Christmas is a time for reflecting on the Birth of Christ. There are many reasons why Christ is different from the others who claimed to be from God. First, his coming was pre-announced in Holy Scriptures. This is how the Wise Men from the East knew that Christ had been born. Furthermore, history was split in two upon his arrival. Today we celebrate Christmas–Two Thousand Twelve years after the year of his birth. Finally, Jesus was born to die on the cross of Calvary. His mission wasn’t merely to teach us how to live, but to secure our eternal life by his death. The prophecy, influence, and mission of Christ are valid reasons for believing that Jesus is not only different from other men claiming to be from God, but that he is Lord and Savior of Humanity.
The first sentence of the first book of the Holy Scripture reveals the origins of the universe, “In the beginning God created the heaven and the earth” (Genesis 1:1).
Moses penned these words as the Spirit of God –the same spirit that “moved upon the face of the waters”—directed his attention to the day God created life on planet Earth. He faithfully recorded what the Holy Spirit told Him about the six days of creation, and he must have been in awe of the power of God who is the source of time, space, energy, and matter. Through Moses we learn that God designed the universe in intricate detail and wrote the laws of physics, chemistry, and biology that make life possible on our planet.
Over fifteen-hundred years after Moses, the Apostle John identifies Jesus Christ as the creator of all life : “In the beginning was the Word, and the Word was with God, and the Word was God. The same was in the beginning with God. All things were made by him; and without him was not anything made that was made. In him was life; and the life was the light of men” (John 1:1-3).
The Apostle Paul knew Jesus as creator and proclaimed, “And to make all men see what is the fellowship of the mystery, which from the beginning of the world hath been hid in God, who created all things by Jesus Christ” (Ephesians 3:9). He also states in his letter to the Colossians: “For by him were all things created, that are in heaven and that are in earth, visible and invisible, whether they be thrones, or dominions, or principalities, or powers: all things were created by him, and for him” (Colossians 1:15).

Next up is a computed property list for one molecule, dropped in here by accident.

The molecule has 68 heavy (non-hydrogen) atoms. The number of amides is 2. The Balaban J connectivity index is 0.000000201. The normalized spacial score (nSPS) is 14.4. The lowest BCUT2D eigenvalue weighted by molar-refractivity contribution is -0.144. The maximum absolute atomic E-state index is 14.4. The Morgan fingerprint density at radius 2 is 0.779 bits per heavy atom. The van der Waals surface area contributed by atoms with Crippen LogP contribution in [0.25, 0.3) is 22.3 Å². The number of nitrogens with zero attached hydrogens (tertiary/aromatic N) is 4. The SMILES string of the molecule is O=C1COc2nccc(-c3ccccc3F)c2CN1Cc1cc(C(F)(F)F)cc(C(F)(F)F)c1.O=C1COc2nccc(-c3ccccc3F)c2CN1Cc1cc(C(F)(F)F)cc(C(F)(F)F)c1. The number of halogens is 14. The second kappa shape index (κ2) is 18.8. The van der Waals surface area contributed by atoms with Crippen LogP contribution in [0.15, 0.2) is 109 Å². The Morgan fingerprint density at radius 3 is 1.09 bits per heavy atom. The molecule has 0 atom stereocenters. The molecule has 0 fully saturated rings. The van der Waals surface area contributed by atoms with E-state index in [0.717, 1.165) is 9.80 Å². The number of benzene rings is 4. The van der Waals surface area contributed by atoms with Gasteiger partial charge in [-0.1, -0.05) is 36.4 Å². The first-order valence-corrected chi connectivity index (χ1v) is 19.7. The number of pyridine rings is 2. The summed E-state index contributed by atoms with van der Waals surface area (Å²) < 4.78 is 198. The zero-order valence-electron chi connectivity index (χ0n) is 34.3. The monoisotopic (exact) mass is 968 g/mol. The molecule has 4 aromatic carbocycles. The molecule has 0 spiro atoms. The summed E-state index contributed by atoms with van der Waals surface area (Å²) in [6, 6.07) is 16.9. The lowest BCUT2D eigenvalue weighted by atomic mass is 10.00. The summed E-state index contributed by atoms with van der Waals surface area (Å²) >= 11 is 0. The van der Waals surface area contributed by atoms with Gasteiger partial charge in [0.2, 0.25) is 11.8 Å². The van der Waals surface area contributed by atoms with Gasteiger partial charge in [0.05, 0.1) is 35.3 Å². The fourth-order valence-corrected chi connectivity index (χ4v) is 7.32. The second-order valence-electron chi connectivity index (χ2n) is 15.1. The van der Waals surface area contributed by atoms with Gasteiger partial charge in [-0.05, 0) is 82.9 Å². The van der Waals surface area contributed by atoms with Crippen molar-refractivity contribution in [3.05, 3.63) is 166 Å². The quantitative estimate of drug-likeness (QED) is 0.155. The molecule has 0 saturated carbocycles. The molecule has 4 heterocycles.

The author of the Epistle to the Hebrews claims that Jesus created all things, “God who at sundry times and in divers manners spake in time past unto the fathers by the prophets, Hath in these last days spoken unto us by his Son, who he hath appointed heir of all things, by whom also he made the worlds” (Hebrews 1:1-2).
The first sentence of the Bible could easily read, “In the beginning Jesus created the heaven and earth.” The savior was not only present at creation, but He created all things that exist. It is even more amazing to consider the hands that fashioned Adam from the dust of the ground would one day be nailed to the wooden cross of Calvary for our sins. The Spirit of God who hovered over the waters during creation now hovers over our spiritual waters of darkness and void. Jesus Christ–The one who created the energy of light–is now the light that brings new life into the world:
“That was the true Light, which lighteth every man that cometh into the world. He was in the world, and the world was made by him, and the world knew him not. He came unto his own, and his own received him not. But as many as received him, to them gave he power to become the sons of God, even to them that believe on his name” ~ John 1: 9-12